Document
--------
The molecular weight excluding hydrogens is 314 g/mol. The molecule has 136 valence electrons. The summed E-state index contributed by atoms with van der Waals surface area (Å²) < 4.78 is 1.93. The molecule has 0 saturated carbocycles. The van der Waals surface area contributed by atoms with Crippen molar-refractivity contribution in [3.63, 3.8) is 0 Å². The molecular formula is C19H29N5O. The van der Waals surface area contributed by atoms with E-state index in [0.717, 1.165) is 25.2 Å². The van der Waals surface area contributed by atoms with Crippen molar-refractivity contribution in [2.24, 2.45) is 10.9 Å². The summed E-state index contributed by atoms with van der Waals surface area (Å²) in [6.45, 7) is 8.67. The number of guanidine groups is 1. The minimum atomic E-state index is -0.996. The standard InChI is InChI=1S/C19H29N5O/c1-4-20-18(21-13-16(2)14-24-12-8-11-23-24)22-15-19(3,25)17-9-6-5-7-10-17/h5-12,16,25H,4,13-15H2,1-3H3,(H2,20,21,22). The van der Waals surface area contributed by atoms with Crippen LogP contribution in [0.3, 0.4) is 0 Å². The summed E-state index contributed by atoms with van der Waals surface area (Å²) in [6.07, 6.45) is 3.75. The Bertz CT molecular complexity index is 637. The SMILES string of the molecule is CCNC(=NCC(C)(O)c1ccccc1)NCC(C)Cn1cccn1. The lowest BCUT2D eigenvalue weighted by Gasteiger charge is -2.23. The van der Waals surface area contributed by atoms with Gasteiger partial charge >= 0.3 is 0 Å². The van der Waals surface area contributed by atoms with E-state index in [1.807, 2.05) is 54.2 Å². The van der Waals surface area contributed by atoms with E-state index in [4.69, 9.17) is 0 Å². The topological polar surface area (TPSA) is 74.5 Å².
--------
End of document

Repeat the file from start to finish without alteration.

The molecular weight excluding hydrogens is 314 g/mol. The molecule has 136 valence electrons. The summed E-state index contributed by atoms with van der Waals surface area (Å²) < 4.78 is 1.93. The molecule has 0 saturated carbocycles. The van der Waals surface area contributed by atoms with Crippen molar-refractivity contribution in [3.63, 3.8) is 0 Å². The molecular formula is C19H29N5O. The van der Waals surface area contributed by atoms with E-state index in [0.717, 1.165) is 25.2 Å². The van der Waals surface area contributed by atoms with Crippen molar-refractivity contribution in [2.24, 2.45) is 10.9 Å². The summed E-state index contributed by atoms with van der Waals surface area (Å²) in [6.45, 7) is 8.67. The number of guanidine groups is 1. The minimum atomic E-state index is -0.996. The standard InChI is InChI=1S/C19H29N5O/c1-4-20-18(21-13-16(2)14-24-12-8-11-23-24)22-15-19(3,25)17-9-6-5-7-10-17/h5-12,16,25H,4,13-15H2,1-3H3,(H2,20,21,22). The van der Waals surface area contributed by atoms with Crippen LogP contribution in [0.3, 0.4) is 0 Å². The summed E-state index contributed by atoms with van der Waals surface area (Å²) in [6.07, 6.45) is 3.75. The Bertz CT molecular complexity index is 637. The SMILES string of the molecule is CCNC(=NCC(C)(O)c1ccccc1)NCC(C)Cn1cccn1. The lowest BCUT2D eigenvalue weighted by Gasteiger charge is -2.23. The van der Waals surface area contributed by atoms with Gasteiger partial charge >= 0.3 is 0 Å². The van der Waals surface area contributed by atoms with E-state index in [1.807, 2.05) is 54.2 Å². The van der Waals surface area contributed by atoms with E-state index in [4.69, 9.17) is 0 Å². The topological polar surface area (TPSA) is 74.5 Å².